A 2000 Chevy Blazer with a 4.3 engine and about 165,000 miles on it came into the shop, and the owner was complaining of a check engine light, poor fuel mileage, and a code P0300. P0300 is a random misfire code. The PCM, or powertrain control module, calculates engine misfires by closely observing the speed of the crankshaft through the signals it receives from the crankshaft position sensor. Code P0300 means the PCM has detected a misfire or misfires, but the frequency has not reached a point where the PCM can call out a particular cylinder or cylinders as the cause.
Our first step in this diagnosis was to determine which cylinder, or cylinders, were misfiring. An ignition, fuel, or engine issue could have caused the problem. The easiest thing to check on this vehicle is for an ignition or spark problem, so that was where we started.
After starting the engine we could immediately feel an intermittent misfire. An easy way to check for an ignition or spark misfire is by using a timing light or spark tester. We connected a timing light to each of the ignition wires and observed the light. If the cylinder is firing, the light should consistently flash in time with engine RPM. When the light flash skips you have found a cylinder with a spark issue.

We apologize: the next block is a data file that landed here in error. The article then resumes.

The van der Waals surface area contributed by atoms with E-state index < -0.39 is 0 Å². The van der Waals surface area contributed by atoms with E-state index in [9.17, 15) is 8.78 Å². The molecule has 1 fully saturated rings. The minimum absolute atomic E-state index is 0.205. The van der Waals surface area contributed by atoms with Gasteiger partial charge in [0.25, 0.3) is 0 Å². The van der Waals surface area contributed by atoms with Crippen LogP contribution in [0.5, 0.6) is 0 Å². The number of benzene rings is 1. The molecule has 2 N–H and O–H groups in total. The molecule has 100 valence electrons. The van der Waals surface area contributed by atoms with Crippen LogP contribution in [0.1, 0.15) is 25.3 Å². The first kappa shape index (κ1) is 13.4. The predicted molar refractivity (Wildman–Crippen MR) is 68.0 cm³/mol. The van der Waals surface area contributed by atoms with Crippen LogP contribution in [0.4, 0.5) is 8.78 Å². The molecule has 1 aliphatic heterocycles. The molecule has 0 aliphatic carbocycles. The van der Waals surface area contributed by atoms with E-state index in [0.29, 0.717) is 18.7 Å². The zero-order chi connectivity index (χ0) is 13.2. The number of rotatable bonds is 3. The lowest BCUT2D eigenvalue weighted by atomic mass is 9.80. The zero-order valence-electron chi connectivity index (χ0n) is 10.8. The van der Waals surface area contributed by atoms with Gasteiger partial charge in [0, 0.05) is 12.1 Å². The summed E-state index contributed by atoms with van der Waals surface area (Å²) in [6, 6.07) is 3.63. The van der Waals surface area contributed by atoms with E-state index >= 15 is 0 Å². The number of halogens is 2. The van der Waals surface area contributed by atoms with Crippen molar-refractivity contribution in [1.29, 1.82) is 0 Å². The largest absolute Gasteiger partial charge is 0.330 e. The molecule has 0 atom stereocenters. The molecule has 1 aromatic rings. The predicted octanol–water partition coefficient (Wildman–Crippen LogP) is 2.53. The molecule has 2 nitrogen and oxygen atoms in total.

All the other cylinders appeared to have a good spark, and it looked as if cylinder number two was the only one having a problem. We removed the spark plug from cylinder two and it looked old, but it looked as if it could still fire. We then tested the number two ignition wire. The spec for suppression wires is no more than 8,000 ohms per foot. The wire going to cylinder two is approximately two feet long, which means it should not read more than 16,000 ohms. When the wire was moved around, the resistance was going far above the spec.
We replaced all the ignition wires and the plugs on this engine. We also did an ignition tuneup, which included inspecting, and possibly replacing, the distributor cap and rotor.
After inspecting and removing the distributor cap we found another interesting issue. There was corrosion on the terminals inside the cap. This corrosion occurs because of the moisture and excessive amounts of ozone trapped inside the cap.
When the gap between the rotor blade and one of the cap towers is jumped or bridged by an electrical flow, ozone gases are created inside the cap. This is the primary reason vent holes are incorporated in distributors.
A service bulletin for this vehicle said we should remove and discard the screens in these vent holes and blow compressed air through the holes to ensure they are open for proper ventilation. When we looked closely at the bottom of the rotor we saw that there were fins around the outer edge to promote ventilation and ozone removal. As the engine runs and the rotor turns inside the distributor, these fins are constantly pulling fresh air in through a vent hole and pushing harmful ozone gases out through the other.